Here’s why Intel’s UEFI source code leak is a genuine security concern
Intel late Sunday confirmed that proprietary UEFI code had been leaked in a potential serious security breach.
The Intel Alder Lake source code was leaked to 4chan and Github – as first reported by Tom’s Hardware – as a 6GB file containing sensitive tools and code for building and optimising BIOS/UEFI images.
Alder Lake refers to the company’s 12th generation processors, which launched in November 2021.
Security researcher Mark Ermolov, who specialises in Intel chip security, said: “The Intel Boot Guard on the vendor’s platforms can no longer be trusted” – after its private signing key was found among the leaked data.
Hardware security experts say the code – now it is out in the open – will be reviewed extensively for potential zero day vulnerabilities that allow attackers to exploit it. Intel has flagged to the community that all the leaked code is covered under its bug bounty programme, in the hope that security researchers will do the right thing.
Intel source code leak: How risky is it?
Ermolov told The Stack via Twitter DM that consequences of the leak included the potential ability to bypass Intel’s Boot Guard. It also gives bad actors the ability to review UEFI code meaning attackers could identify undocumented CPU functions, as well as look for potential zero days in the UEFI for the actual CPUs.
MSRs were also leaked. These are the interface to the microcode, most of them are undocumented in public.
It was not immediately clear if that key had been used in production nor how the Intel source code was leaked.
As Tom’s Hardware reported: “The GitHub repository [that housed the leaked code], now taken down but already replicated widely, was created by an apparent LC Future Center employee, a China-based ODM that manufactures laptops for several OEMs, including Lenovo. Additionally, one of the leaked documents refers to “Lenovo Feature Tag Test Information,” furthering the theories of the link between the company and the leak.”
He added that by studying the leaked MSRs attackers might, in theory, find previously undocumented “debug facilities to break Intel’s CPUs security technologies, such as SGX” – the onus, he added by DM, was on Lenovo to confirm that the leaked private key was not used in production or there would be a danger of the emergence of malicious UEFI implants on Lenovo laptops that would go unnoticed by end-users.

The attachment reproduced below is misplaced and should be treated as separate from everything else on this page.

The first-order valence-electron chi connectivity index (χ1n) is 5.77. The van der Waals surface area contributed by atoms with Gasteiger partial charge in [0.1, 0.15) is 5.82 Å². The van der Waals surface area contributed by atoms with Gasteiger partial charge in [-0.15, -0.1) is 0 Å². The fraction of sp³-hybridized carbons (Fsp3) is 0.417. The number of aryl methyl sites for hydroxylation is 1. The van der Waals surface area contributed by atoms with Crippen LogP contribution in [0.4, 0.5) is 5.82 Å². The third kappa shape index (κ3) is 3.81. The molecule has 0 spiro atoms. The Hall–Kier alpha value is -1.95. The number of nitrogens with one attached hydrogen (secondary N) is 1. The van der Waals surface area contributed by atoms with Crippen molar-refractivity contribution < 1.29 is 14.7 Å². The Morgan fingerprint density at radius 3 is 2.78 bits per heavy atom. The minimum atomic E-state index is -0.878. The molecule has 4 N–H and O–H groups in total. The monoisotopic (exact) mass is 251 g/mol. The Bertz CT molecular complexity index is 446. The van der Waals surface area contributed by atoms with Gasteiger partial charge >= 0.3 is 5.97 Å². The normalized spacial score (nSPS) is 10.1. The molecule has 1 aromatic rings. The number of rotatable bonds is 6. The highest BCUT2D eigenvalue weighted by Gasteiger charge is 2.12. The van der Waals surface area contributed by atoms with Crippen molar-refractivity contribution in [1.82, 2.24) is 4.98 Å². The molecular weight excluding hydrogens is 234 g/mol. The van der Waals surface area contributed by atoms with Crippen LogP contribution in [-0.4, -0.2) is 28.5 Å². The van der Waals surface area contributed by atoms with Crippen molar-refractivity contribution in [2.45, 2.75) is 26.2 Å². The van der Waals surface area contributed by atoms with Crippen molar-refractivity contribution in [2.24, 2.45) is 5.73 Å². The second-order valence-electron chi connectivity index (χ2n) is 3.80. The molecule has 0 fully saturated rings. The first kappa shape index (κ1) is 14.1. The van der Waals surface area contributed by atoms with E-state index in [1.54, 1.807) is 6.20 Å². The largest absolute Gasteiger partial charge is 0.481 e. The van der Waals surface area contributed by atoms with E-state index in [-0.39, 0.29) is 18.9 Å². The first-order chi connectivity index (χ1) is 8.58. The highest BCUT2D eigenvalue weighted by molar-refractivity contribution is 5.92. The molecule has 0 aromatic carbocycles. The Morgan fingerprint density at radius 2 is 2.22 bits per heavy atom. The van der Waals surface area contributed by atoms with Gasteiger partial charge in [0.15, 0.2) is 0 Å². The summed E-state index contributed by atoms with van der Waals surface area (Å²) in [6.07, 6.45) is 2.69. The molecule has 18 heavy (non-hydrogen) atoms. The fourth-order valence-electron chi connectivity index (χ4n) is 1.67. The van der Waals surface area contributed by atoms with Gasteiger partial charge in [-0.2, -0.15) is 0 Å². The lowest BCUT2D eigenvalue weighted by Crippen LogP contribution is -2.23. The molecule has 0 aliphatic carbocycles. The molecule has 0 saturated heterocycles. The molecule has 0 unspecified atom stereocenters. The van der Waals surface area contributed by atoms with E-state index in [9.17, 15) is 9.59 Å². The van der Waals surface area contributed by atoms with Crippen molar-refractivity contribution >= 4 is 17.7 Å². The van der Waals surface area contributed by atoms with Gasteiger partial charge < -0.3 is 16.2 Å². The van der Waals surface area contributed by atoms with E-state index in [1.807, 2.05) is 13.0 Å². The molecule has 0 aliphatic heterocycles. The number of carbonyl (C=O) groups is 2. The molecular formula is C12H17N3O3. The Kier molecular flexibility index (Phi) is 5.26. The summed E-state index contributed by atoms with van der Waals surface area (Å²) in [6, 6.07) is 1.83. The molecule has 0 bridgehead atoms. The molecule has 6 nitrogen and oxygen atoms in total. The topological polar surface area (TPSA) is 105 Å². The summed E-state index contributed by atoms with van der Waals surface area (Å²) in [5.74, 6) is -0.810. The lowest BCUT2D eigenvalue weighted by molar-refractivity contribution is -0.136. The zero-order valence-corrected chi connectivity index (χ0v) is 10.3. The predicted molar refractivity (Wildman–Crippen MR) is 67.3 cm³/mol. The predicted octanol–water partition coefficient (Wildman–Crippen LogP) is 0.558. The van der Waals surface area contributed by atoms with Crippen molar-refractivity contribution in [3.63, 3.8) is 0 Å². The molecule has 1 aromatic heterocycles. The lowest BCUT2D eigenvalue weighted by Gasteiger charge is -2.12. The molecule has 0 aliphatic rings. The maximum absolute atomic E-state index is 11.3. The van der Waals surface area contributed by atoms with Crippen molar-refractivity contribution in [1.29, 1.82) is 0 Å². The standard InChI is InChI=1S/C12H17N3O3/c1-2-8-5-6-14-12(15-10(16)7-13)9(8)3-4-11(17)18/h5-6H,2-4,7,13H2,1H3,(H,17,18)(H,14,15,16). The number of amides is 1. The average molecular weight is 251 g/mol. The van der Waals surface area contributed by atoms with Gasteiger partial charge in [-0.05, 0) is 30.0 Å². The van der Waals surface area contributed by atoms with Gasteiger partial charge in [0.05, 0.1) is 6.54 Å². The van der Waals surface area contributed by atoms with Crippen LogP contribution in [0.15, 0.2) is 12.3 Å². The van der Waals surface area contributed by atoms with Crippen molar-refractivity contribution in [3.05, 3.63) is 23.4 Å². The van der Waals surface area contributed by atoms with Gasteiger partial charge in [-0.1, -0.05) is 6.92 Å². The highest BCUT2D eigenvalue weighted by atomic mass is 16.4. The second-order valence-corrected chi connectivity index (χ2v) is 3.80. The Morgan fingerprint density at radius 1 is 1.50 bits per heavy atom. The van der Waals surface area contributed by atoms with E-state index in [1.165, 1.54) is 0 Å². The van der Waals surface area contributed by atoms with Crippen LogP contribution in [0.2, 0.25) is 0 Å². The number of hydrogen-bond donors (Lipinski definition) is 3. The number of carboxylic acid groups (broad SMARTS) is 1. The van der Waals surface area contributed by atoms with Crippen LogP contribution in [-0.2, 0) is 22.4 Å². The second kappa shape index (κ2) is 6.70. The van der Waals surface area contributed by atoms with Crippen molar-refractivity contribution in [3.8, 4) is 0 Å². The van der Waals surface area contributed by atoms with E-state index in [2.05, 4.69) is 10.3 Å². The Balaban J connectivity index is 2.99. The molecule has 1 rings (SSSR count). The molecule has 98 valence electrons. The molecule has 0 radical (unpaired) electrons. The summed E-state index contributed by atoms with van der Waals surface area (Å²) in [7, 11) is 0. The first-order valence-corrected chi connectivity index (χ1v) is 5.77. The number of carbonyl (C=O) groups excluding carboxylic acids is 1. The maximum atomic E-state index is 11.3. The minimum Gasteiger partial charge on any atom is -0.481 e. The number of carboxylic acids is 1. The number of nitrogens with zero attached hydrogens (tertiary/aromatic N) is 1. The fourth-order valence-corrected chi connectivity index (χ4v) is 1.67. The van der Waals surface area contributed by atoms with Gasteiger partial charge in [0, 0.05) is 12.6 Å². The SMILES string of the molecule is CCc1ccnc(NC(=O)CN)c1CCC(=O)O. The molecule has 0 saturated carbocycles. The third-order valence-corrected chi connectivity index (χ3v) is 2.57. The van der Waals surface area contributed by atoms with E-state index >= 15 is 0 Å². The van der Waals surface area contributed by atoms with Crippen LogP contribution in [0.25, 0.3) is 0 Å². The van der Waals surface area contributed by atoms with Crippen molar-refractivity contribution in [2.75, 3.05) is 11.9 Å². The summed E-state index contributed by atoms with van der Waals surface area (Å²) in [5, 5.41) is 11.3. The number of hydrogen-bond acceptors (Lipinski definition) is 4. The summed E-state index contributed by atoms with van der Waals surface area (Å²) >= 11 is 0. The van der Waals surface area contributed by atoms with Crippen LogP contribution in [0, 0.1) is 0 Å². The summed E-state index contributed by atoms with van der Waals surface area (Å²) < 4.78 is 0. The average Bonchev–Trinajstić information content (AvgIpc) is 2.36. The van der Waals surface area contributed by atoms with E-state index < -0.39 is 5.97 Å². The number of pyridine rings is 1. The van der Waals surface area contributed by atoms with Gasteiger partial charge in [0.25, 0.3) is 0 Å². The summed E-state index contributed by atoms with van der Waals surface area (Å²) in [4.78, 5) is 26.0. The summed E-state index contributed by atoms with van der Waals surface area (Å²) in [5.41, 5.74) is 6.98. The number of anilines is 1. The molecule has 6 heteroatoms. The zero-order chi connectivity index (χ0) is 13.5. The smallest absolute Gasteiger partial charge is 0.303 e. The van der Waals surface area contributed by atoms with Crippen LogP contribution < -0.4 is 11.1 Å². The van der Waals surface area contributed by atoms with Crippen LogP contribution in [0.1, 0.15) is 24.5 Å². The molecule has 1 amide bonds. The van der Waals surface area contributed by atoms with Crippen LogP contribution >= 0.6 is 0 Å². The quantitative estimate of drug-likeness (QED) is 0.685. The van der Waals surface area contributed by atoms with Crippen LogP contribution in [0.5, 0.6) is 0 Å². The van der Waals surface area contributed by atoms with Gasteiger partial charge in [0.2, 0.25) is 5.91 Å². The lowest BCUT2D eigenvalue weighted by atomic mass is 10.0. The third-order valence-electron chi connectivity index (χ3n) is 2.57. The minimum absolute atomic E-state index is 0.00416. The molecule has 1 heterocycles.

Intel said: “Our proprietary UEFI code appears to have been leaked by a third party. We do not believe this exposes any new security vulnerabilities as we do not rely on obfuscation of information as a security measure.
“This code is covered under our bug bounty program within the Project Circuit Breaker campaign, and we encourage any researchers who may identify potential vulnerabilities to bring them our attention through this program,” Intel said.
The BIOS/UEFI of a computer initialises the hardware before the operating system has loaded and helps establish connections to security mechanisms, like Intel’s TPM (Trusted Platform Module).
Hardware and UEFI-based attacks have become more common in recent years. In August Eclypsium published a detailed analysis of Russian ransomware group Conti’s approach to targeting vulnerabilities in Intel’s Management Engine “ME”, the microcontroller embedded in many modern Intel chipsets.
As Joe FitzPatrick of Securing Hardware, a security researcher focused on firmware and hardware, noted to The Stack in earlier discussion on firmware attacks: “[In the past] there was no need to attack the firmware, because the software was vulnerable enough. Only now that we have robust OSs with encrypted storage, signed kernels and drivers, and sandboxing everywhere does any attacker even need to consider firmware.”
He also said firmware attacks have been helped by the homogenisation of firmware: “It used to be that every version of every motherboard had a different bios written for it, and there were dozens of bios vendors. Now, everything is UEFI, and huge portions of the UEFI firmware on systems is identical across products, often with shared portions across different vendors as well. We have firmware being developed with modern tools – and we have tools to analyse and modify firmwares much more easily,” he told The Stack by email at the time.